During setup, the Ecobee app will ask you things like your optimal temperature while home, while away, and while sleeping. It will then use this information to create a schedule for automating thermostat control.

For instance, when you’re home during the day, Ecobee would keep the house cooled to 73 degrees, or heated to 66 degrees, depending on the season. When you’re away from home, it would loosen those restrictions to help ensure you aren’t heating an empty house.

The “Sleep” portion of the schedule allows you to further refine your climate, and often take advantage of the off-peak energy rates provided by your electric company. Personally, I like keeping it very cold overnight, so I found the “Sleep” option in the Ecobee app particularly useful.

Otherwise, the Ecobee app works a lot like you’d expect it. You can configure schedules, enable a “Vacation” mode, monitor your system, and more. You can also control temperature and other settings from the Ecobee SmartThermostat unit itself, which is useful if you have guests who don’t have access to the app.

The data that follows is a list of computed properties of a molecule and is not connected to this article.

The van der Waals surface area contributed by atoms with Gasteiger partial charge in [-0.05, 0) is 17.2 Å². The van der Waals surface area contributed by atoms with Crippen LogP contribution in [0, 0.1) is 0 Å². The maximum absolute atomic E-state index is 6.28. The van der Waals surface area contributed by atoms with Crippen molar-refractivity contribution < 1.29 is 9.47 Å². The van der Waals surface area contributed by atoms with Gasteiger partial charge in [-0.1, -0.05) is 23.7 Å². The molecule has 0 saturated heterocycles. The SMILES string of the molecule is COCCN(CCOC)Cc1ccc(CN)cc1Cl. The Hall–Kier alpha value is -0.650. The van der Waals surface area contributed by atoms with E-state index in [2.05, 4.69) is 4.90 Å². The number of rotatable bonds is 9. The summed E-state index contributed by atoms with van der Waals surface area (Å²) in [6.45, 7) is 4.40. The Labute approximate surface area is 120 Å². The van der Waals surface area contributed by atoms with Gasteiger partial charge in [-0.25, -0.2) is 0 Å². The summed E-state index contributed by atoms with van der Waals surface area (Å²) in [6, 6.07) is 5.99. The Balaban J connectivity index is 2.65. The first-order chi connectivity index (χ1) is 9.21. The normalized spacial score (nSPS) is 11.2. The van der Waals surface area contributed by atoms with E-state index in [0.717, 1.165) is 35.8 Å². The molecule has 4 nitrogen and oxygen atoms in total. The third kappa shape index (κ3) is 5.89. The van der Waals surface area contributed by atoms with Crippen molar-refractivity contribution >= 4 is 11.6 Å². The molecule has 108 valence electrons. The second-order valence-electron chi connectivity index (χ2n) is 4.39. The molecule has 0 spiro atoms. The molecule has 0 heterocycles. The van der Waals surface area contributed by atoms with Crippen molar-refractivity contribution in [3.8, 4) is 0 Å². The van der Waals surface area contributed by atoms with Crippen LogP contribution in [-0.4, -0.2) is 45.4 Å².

The web version of Ecobee’s app offers all of the same controls as the iPhone app, as well as a “Home IQ” feature that provides insight into things like your home’s efficiency, the weather’s effect on your home temperature, and more. These are all things that aren’t necessarily easy (or possible) to find with a “dumb” thermostat.

Ecobee SmartThermostat integration with HomeKit

My primary way of interacting with the Ecobee SmartThermostat has been through the Home app on iOS 13 and watchOS 6. While the Ecobee app can handle almost anything, if you’re already a HomeKit household, it’s great being able to integrate the SmartThermostat into existing automations.

The Ecobee app provides advanced scheduling options, but I prefer to use the Home app. This way, I have automations for certain times of day, as well as ones for when I leave home and arrive home.

For instance, at 9 p.m. each night, the temperature drops to 66 degrees, which allows me to take advantage of the “free” overnight power offered by my electrical company, and also ensure a cool night’s sleep. At 9 a.m., things go back to normal. When I leave, thresholds are adjusted accordingly so I don’t cool or heat an empty home.

You can also integrate the Ecobee SmartThermostat into scenes. This means when you enable a scene like “Relaxation,” the temperature can drop a few degrees to ensure comfort.